One of my favorite teaching methods is the Harkness discussion. It doesn’t hurt that I met my husband at the conference where I learned how to use Harkness in my classroom. Yes, that’s right, we were in the conference talent show together doing a juggling show. (Too cute, I know). But that’s not the only reason I like Harkness.
I created the video below to give you a short introduction if you’ve never heard of it. It doesn’t take long to put it into action in your classroom, and your students will learn so much about not just the material, but group dynamics.
in which everyone has an equal voice. While the teacher works hard to create
circumstances in which every student feels comfortable speaking, the teacher
rarely jumps in with explanations or to fill an awkward silence. The students
take ownership for the conversation, and the course material flows from their
thoughts and opinions.
Though some classrooms use Harkness exclusively, it is
also an excellent tool to add to a wider pedagogy. I like to do Harkness discussions once or twice a week, so that my students have a chance to work on expressing their opinions and learning to listen but so that discussion skills don’t dominate our whole curriculum. In my experience, a focus that deep on discussion is awfully hard on my students who are naturally quieter.
If you’d like to try Harkness, I suggest you dive right in! You don’t have to have it mastered before experimenting. Just follow the three simple steps below and you will learn as you go.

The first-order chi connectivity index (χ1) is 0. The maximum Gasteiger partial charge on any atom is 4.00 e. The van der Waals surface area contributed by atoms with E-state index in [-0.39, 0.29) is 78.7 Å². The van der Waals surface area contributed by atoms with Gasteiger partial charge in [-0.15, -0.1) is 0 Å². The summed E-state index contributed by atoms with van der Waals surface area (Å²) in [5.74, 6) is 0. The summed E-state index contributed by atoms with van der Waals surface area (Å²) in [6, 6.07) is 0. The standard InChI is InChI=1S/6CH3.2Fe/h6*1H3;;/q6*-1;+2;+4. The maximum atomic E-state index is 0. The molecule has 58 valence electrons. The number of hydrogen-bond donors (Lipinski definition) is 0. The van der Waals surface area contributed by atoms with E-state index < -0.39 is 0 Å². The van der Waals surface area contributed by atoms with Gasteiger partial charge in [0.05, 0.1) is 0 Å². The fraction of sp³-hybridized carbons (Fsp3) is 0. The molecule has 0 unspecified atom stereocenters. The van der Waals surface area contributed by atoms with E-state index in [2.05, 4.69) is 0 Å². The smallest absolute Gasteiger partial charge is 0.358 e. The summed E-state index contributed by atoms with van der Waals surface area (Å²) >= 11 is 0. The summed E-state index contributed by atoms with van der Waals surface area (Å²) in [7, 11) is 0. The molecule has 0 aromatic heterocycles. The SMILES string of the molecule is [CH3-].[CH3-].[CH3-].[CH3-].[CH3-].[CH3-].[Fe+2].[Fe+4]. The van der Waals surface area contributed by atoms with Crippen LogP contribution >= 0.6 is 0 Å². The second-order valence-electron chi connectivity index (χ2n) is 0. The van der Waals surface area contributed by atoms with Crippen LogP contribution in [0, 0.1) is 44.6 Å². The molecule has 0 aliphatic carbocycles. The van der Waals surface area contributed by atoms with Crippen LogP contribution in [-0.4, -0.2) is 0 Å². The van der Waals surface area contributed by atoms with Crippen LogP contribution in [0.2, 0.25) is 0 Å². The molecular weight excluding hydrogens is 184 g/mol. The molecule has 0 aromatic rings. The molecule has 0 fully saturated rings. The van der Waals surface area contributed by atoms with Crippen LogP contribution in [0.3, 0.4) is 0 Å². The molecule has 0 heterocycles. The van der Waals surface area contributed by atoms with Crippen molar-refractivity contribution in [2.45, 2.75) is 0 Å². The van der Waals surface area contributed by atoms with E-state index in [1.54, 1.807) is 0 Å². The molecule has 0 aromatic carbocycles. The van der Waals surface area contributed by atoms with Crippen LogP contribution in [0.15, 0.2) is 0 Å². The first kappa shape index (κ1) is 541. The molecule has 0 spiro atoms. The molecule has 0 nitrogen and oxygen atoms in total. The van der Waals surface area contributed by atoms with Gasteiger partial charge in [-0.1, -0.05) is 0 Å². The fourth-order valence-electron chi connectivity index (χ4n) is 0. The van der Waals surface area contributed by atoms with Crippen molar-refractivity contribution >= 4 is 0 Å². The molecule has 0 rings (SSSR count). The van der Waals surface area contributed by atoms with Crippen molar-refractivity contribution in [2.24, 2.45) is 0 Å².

the discussion can see each other. Maybe you have pillows on the floor, tables
pushed into a circle, or desks arranged in an oval.
student-led discussion method. Ask them to help you brainstorm a list of the
type of behaviors that will lead to a good experience for everyone. Give them a
few examples (i.e. everyone gets a turn to speak, people listen instead of
interrupting, everyone respects each others’ opinion, staying on topic,
referencing the text, paying attention, taking notes, etc.).
everyone’s names in around the circle. Ask for a volunteer to be the first
observer – this person does not participate in the discussion. Ask this
observer to fill in the chart, paying attention to the discussion and getting ready to tell the class
about how it went at the end, giving at least one positive observation and one
suggestion for improvement.
to write down a question in their notes that they might wish to ask during the
discussion. Then let someone begin and see what happens. There may be a variety
of issues in the first discussion, but refrain from diving in to rescue the
dynamics or fill awkward silences. The observer will be sure to comment on some
of this. Then, before your next discussion, review the previous observer’s suggestion.
As you continue to have discussions, you will be amazed at how they improve
based on the students’ own feedback and observations.
Want to know more about my experience with Harkness? I wrote all about it for Independent School Magazine last year. Check out the complete article, “Learning to Share,” here!
I find that doing a discussion warm-up activity helps get Harkness discussions off to a good start. That way the students have their minds on topic and their thoughts organized. I’ve put together fifteen of my favorites in a free downloadable PDF for you.